With 96 percent of the vote counted in Ecuador's presidential election on Sunday, Lenín Moreno of leftist President Rafael Correa's ruling party is beating conservative banker Guillermo Lasso, 51 percent to 49 percent. Lasso, who led comfortably in well-regarded exit polls, charged election fraud and urged his supporters to protest peacefully. Lasso and Moreno have both declared victory, but with 214,000 votes left to count, according to the National Electoral Council, there are twice as many outstanding votes as Moreno's winning margin.
Clashes have been reported in Quito and several other cities, and Lasso supporters broke through metal barricades outside the election commission before being pushed back by police. "Fight!" Lasso, 61, told his supporters. "We won't let them cheat us!" National Electoral President Juan Pablo Pozo, a target of criticism on the right, urged calm. "Ecuador deserves that its political actors show ethical responsibility in recognizing the democratic will expressed by the people at the voting booths," he said. "Not a single vote has been given or taken away from anyone." Moreno fell just short of a 50 percent majority in the first round of voting on Feb. 19.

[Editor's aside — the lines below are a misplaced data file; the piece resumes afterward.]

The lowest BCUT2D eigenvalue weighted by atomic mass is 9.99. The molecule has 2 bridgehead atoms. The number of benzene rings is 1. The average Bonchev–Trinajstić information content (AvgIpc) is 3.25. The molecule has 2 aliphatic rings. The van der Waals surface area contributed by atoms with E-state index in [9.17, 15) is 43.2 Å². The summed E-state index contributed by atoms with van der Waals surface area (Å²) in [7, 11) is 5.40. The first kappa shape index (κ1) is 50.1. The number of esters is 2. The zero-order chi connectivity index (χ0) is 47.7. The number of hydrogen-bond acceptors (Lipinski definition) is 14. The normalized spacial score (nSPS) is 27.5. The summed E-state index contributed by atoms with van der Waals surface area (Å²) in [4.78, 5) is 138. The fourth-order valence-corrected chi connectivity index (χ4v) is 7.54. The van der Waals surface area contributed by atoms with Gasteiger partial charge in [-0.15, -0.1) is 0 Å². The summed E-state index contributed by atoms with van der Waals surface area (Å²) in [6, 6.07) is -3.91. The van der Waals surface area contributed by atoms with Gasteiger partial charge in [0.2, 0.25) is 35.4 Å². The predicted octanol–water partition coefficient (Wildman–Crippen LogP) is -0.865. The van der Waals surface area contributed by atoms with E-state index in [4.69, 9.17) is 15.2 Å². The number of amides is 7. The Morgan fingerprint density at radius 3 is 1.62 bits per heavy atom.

Ecuador, like several other South American countries, has been led by leftist leaders for the past decade — Correa was term-limited out after 10 years — and the election was seen as a test of the Latin American left, after conservatives were recently elected in Argentina and Peru. Moreno, 64, was shot in a 1998 carjacking, and if his win is confirmed, he will be the first Latin American leader to use a wheelchair. Moreno's victory would also be a win for WikiLeaks founder Julian Assange; Lasso had pledged to kick him out of the Ecuadorian Embassy in London, while Moreno said he will allow him to stay.